Indiana News

Indiana asks appeals court to allow enforcement of new abortion law

An ultrasound machine sits next to an exam table in an examination room at Whole Woman's Health of South Bend on June 19, 2019 in South Bend, Indiana. (Photo by Scott Olson/Getty Images)

INDIANAPOLIS (WISH) — The state attorney general’s office has asked the state court of appeals to block a special judge’s order and allow Indiana’s new near-total ban on abortion to be enforced.

The filing, dated Thursday, asks for the court to issue a stay on a preliminary injunction issued last week by Special Judge Kelsey Hanlon.

Hanlon’s order blocked enforcement of the abortion ban that took effect on Sept. 15.  The order also allowed abortions to be performed at abortion clinics in the state.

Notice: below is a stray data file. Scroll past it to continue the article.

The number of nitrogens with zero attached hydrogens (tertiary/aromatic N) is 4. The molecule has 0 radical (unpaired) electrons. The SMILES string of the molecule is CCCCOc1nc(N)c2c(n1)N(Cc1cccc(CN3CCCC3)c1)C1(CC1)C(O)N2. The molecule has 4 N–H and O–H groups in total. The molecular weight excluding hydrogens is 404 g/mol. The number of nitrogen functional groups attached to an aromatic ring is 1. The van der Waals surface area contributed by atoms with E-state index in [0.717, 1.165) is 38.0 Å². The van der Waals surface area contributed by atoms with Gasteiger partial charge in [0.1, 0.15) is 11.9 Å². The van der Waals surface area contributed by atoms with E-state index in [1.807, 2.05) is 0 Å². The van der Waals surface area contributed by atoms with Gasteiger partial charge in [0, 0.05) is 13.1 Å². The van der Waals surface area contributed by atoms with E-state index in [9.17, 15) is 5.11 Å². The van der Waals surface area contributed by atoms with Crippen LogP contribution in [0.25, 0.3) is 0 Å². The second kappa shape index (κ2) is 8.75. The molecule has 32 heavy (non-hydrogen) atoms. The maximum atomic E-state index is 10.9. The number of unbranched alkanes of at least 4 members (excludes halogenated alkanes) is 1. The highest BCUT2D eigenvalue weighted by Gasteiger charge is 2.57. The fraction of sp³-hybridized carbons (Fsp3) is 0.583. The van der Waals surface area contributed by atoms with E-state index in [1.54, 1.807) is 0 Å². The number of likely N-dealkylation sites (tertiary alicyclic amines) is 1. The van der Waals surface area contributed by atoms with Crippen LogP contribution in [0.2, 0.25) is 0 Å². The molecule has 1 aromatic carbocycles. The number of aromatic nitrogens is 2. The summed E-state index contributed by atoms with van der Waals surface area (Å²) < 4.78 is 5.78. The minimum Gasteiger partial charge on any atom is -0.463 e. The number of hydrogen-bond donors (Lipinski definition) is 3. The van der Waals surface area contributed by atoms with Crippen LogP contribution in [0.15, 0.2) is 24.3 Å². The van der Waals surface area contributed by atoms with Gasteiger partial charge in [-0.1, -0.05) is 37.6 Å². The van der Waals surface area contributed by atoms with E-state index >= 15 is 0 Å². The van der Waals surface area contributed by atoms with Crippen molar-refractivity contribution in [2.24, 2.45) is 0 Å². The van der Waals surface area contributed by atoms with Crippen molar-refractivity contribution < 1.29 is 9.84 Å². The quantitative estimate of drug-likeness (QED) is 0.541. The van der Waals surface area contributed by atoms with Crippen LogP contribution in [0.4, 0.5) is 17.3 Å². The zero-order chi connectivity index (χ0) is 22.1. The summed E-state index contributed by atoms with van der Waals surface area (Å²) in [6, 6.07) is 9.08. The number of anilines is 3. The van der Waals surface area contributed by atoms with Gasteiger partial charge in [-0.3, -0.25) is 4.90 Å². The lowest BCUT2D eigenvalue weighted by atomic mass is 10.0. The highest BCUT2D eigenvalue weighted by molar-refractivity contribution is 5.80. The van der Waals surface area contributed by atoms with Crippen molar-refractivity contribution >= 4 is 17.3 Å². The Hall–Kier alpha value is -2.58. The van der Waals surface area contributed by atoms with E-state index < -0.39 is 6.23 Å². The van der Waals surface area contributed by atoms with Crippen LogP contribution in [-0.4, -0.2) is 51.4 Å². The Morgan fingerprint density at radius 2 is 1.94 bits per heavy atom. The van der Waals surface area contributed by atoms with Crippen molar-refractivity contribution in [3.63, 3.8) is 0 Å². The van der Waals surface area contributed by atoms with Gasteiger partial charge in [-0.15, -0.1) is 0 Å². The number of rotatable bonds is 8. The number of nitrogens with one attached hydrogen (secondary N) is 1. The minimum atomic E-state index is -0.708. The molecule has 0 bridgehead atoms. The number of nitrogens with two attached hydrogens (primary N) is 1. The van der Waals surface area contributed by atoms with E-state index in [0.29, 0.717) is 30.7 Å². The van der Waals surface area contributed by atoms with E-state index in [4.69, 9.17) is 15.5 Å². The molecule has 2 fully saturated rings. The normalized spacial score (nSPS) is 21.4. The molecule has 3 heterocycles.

The American Civil Liberties Union of Indiana had sued on behalf of abortion providers, arguing the new law violated state constitutional protections for the right to privacy and equal privileges.

“Under binding precedent, any constitutional right protected by Section 1, which is likely not even enforceable, must be rooted in the constitutional ‘text and history,’” the attorney general’s office argues in the new filing. “Neither, however, recognizes abortion rights.”

The court of appeals set a deadline of Oct. 3 for the ACLU to respond before a decision would be issued.

Attorney General Todd Rokita has also asked the Indiana Supreme Court to immediately take up the case.

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